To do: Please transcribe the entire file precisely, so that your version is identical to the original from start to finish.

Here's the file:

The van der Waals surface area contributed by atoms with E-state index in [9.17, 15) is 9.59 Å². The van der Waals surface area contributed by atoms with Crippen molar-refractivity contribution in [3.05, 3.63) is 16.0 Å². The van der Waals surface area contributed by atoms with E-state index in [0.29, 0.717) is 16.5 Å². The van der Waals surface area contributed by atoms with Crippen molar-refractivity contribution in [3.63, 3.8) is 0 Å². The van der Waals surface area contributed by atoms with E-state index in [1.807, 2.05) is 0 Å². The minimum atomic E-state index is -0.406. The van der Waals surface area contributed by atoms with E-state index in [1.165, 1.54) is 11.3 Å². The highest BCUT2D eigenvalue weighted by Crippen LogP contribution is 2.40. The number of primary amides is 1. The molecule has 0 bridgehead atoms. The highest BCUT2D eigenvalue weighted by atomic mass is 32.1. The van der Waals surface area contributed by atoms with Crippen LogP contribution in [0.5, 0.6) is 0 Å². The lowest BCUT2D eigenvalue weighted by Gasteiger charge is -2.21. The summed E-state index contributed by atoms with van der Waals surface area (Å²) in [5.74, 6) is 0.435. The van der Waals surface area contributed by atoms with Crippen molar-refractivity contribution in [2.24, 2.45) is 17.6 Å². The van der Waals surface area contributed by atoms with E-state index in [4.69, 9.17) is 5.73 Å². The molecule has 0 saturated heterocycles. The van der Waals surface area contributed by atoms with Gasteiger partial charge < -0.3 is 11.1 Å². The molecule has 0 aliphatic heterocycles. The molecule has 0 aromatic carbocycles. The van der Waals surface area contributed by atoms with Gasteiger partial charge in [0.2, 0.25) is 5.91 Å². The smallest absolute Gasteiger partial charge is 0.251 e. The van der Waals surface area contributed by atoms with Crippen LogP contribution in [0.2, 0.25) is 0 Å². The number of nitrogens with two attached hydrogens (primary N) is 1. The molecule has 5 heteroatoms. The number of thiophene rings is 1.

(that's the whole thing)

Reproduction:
The van der Waals surface area contributed by atoms with E-state index in [9.17, 15) is 9.59 Å². The van der Waals surface area contributed by atoms with Crippen molar-refractivity contribution in [3.05, 3.63) is 16.0 Å². The van der Waals surface area contributed by atoms with E-state index in [0.29, 0.717) is 16.5 Å². The van der Waals surface area contributed by atoms with Crippen molar-refractivity contribution in [3.63, 3.8) is 0 Å². The van der Waals surface area contributed by atoms with E-state index in [1.807, 2.05) is 0 Å². The minimum atomic E-state index is -0.406. The van der Waals surface area contributed by atoms with E-state index in [1.165, 1.54) is 11.3 Å². The highest BCUT2D eigenvalue weighted by Crippen LogP contribution is 2.40. The number of primary amides is 1. The molecule has 0 bridgehead atoms. The highest BCUT2D eigenvalue weighted by atomic mass is 32.1. The van der Waals surface area contributed by atoms with Crippen LogP contribution in [0.5, 0.6) is 0 Å². The lowest BCUT2D eigenvalue weighted by Gasteiger charge is -2.21. The summed E-state index contributed by atoms with van der Waals surface area (Å²) in [5.74, 6) is 0.435. The van der Waals surface area contributed by atoms with Crippen molar-refractivity contribution in [2.24, 2.45) is 17.6 Å². The van der Waals surface area contributed by atoms with E-state index in [4.69, 9.17) is 5.73 Å². The molecule has 0 saturated heterocycles. The van der Waals surface area contributed by atoms with Gasteiger partial charge < -0.3 is 11.1 Å². The molecule has 0 aliphatic heterocycles. The molecule has 0 aromatic carbocycles. The van der Waals surface area contributed by atoms with Gasteiger partial charge in [0.2, 0.25) is 5.91 Å². The smallest absolute Gasteiger partial charge is 0.251 e. The van der Waals surface area contributed by atoms with Crippen LogP contribution in [0.2, 0.25) is 0 Å². The number of nitrogens with two attached hydrogens (primary N) is 1. The molecule has 5 heteroatoms. The number of thiophene rings is 1.